Identifying Balance Measures Most Likely to Identify Recent Falls

Robin E. Criter, Julie A. Honaker

Research output: Contribution to journalArticle

5 Citations (Scopus)

Abstract

Background and Purpose: Falls sustained by older adults are an increasing health care issue. Early identification of those at risk for falling can lead to successful prevention of falls. Balance complaints are common among individuals who fall or are at risk for falling. The purpose of this study was to evaluate the clinical utility of a multifaceted balance protocol used for fall risk screening, with the hypothesis that this protocol would successfully identify individuals who had a recent fall (within the previous 12 months). Methods: This is a retrospective review of 30 individuals who self-referred for a free fall risk screening. Measures included case history, Activities-Specific Balance Confidence Scale, modified Clinical Test of Sensory Interaction on Balance, Timed Up and Go test, and Dynamic Visual Acuity. Statistical analyses were focused on the ability of the test protocol to identify a fall within the past 12 months and included descriptive statistics, clinical utility indices, logistic regression, receiver operating characteristic curve, area under the curve analysis, effect size (Cohen d), and Spearman correlation coefficients. Results and Discussion: All individuals who self-referred for this free screening had current imbalance complaints, and were typically women (70%), had a mean age of 77.2 years, and had a fear of falling (70%). Almost half (46.7%) reported at least 1 lifetime fall and 40.0% within the past 12 months. Regression analysis suggested that the Timed Up and Go test was the most important indicator of a recent fall. A cutoff score of 12 or more seconds was optimal (sensitivity: 83.3%; specificity: 61.1%). Conclusions: Older adults with current complaints of imbalance have a higher rate of falls, fall-related injury, and fear of falling than the general community-dwelling public. The Timed Up and Go test is useful for determining recent fall history in individuals with imbalance.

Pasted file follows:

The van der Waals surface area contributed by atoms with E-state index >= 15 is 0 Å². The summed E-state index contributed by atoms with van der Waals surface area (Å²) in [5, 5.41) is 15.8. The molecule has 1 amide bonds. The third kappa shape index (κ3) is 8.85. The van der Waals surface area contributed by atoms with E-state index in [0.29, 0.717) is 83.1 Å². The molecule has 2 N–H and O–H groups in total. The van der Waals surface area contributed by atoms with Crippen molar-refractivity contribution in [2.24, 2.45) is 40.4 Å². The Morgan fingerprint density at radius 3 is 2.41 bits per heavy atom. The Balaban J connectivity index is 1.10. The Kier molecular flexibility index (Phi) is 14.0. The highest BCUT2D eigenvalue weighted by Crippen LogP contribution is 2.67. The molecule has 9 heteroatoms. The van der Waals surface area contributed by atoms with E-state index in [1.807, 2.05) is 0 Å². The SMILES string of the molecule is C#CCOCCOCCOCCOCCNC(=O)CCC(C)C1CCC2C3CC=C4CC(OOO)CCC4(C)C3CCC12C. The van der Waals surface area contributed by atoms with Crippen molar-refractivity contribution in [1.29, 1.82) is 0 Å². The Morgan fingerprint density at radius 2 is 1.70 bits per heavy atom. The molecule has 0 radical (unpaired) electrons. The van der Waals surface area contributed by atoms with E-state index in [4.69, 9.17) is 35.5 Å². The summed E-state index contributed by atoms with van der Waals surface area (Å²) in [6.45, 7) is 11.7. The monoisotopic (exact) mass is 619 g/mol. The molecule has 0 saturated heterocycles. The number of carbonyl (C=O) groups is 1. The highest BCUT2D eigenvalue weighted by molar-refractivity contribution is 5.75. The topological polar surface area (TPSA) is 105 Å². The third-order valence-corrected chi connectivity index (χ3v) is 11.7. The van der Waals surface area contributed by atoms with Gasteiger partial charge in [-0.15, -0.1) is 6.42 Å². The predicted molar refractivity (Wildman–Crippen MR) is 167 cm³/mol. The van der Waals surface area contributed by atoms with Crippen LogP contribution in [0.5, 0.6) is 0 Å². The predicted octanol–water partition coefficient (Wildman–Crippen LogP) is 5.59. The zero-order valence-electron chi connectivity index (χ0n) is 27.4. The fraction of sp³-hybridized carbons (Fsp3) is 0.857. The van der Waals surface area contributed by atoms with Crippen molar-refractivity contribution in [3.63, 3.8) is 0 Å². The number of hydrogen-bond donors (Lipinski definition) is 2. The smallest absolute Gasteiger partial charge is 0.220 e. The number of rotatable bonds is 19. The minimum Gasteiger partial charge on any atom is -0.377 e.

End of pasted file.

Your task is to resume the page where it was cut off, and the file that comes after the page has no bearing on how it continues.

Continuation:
Original languageEnglish (US)
Pages (from-to)30-37
Number of pages8
JournalJournal of Geriatric Physical Therapy
Volume39
Issue number1
DOIs
StatePublished - Jan 1 2016

Fingerprint

Accidental Falls
Fear
Independent Living
Aptitude
ROC Curve
Visual Acuity
Area Under Curve
Logistic Models
History
Regression Analysis
Delivery of Health Care
Wounds and Injuries

Keywords

  • balance
  • falls
  • older adults
  • screening

ASJC Scopus subject areas

  • Rehabilitation
  • Geriatrics and Gerontology

Cite this

Identifying Balance Measures Most Likely to Identify Recent Falls. / Criter, Robin E.; Honaker, Julie A.

In: Journal of Geriatric Physical Therapy, Vol. 39, No. 1, 01.01.2016, p. 30-37.

Research output: Contribution to journalArticle

Criter, Robin E. ; Honaker, Julie A. / Identifying Balance Measures Most Likely to Identify Recent Falls. In: Journal of Geriatric Physical Therapy. 2016 ; Vol. 39, No. 1. pp. 30-37.
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